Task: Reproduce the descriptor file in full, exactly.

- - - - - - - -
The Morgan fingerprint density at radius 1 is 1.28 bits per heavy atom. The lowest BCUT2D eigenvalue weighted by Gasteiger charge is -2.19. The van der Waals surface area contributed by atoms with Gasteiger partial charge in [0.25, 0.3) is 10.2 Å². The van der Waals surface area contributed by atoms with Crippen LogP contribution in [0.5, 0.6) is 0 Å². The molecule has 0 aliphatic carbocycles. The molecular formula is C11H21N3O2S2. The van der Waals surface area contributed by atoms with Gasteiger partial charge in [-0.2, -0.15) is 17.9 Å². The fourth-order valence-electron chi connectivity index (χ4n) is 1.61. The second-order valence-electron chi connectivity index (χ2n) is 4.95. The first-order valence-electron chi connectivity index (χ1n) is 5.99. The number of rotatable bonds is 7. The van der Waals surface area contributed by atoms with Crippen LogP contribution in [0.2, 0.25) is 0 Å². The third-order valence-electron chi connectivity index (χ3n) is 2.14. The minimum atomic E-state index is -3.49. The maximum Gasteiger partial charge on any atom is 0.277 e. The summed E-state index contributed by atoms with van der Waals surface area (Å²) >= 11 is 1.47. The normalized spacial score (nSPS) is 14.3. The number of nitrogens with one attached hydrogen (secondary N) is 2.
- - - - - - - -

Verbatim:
The Morgan fingerprint density at radius 1 is 1.28 bits per heavy atom. The lowest BCUT2D eigenvalue weighted by Gasteiger charge is -2.19. The van der Waals surface area contributed by atoms with Gasteiger partial charge in [0.25, 0.3) is 10.2 Å². The van der Waals surface area contributed by atoms with Crippen LogP contribution in [0.5, 0.6) is 0 Å². The molecule has 0 aliphatic carbocycles. The molecular formula is C11H21N3O2S2. The van der Waals surface area contributed by atoms with Gasteiger partial charge in [-0.2, -0.15) is 17.9 Å². The fourth-order valence-electron chi connectivity index (χ4n) is 1.61. The second-order valence-electron chi connectivity index (χ2n) is 4.95. The first-order valence-electron chi connectivity index (χ1n) is 5.99. The number of rotatable bonds is 7. The van der Waals surface area contributed by atoms with Crippen LogP contribution in [0.2, 0.25) is 0 Å². The third-order valence-electron chi connectivity index (χ3n) is 2.14. The minimum atomic E-state index is -3.49. The maximum Gasteiger partial charge on any atom is 0.277 e. The summed E-state index contributed by atoms with van der Waals surface area (Å²) >= 11 is 1.47. The normalized spacial score (nSPS) is 14.3. The number of nitrogens with one attached hydrogen (secondary N) is 2.